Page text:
Verizon and AT&T are set to take a massive step next year. Major US wireless carriers are gearing up to shut down their old 3G networks, which is a process that has been fraught with delays and miscommunication as companies alert their customers with older phones that it is time to upgrade.
Verizon and AT&T 3G Shutdown
Verizon and AT&T have published guides to which devices will stop working after the 3G networks go offline in 2022, according to The Verge.
Verizon has delayed its CDMA 3G network shutdown numerous times already, but it is now firmly committed to shutting the network down by Dec. 31, 2022.
All 3G basic phones and smartphones will lose service, but some 4G devices will be impacted too, namely those that do not support VoLTE or Voice over LTE. A few connected devices are affected as well. Verizon posted the full guidelines on its official website.
Meanwhile, AT&T took an opposite approach. The company has published a complete list of exactly which phones, tablets, and smartwatches will keep working after its 3G shutdown on Feb. 22, 2022.
The full list was posted by XDA Developers.
There is concern in the alarm industry, as many home security devices use AT&T's 3G, and it is possible that the users won't be able to replace them in time. In any case, AT&T makes it easy to understand which mobile devices will keep functioning after the network shutdown.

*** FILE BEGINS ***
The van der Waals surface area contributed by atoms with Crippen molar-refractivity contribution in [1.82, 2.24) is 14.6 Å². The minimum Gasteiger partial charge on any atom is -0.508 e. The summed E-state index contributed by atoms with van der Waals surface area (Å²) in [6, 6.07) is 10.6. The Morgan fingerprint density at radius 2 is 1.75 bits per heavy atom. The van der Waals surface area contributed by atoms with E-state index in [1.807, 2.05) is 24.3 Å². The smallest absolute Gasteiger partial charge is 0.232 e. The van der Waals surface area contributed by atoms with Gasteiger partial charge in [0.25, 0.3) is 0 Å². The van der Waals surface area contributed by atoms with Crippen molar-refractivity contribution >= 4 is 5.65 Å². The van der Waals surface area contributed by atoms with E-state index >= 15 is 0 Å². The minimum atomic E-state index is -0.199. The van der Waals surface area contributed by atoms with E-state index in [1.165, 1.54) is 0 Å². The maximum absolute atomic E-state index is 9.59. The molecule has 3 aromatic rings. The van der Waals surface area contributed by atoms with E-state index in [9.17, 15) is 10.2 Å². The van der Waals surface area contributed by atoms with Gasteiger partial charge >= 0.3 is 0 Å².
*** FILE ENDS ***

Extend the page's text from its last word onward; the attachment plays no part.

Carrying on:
T-Mobile's 3G shutdown is a bit more complicated. It operates a UMTS 3G network, which the company will reportedly shut down in April 2022, and Sprint's former CDMA 3G network, is scheduled to shut down on Jan. 1, 2022.
T-Mobile has not published a list of affected devices, but customers can check their device's IMEI to see if it is LTE and VoLTE compatible, which should indicate whether the device will keep working after the 3G networks are taken offline next year.
The Future of 5G
Verizon stated in a conference on March that it will continue to enhance the high-speed range millimeter wave-based 5G network around which it initially built its 5G strategy. Verizon plans to call its 5G service Ultra Wideband.
T-Mobile spent a fair amount of time talking about a key new application for the higher speeds and advanced reach of a mid-band frequency powered 5G network, the ability to deliver wireless broadband services to businesses and homes across the country through a technology called Fixed Wireless Access or FWA.
Unlike its competitors, AT&T spent very little time discussing its C-Band acquisition other than to not that it was planning to deploy the first 40 MHz in a similar time frame as Verizon.
Instead, the company talked a fair bit about extending its network of optical fiber, which it pointed out can be used to provide a critical backbone for its wireless 5G network, as well as direct-to-home fiber-based broadband services that it currently offers.
The three US wireless carries have different strategies, opportunities, and challenges facing them before the launch of the 5G network in the country.
This article is owned by Tech Times
Written by Sophie Webster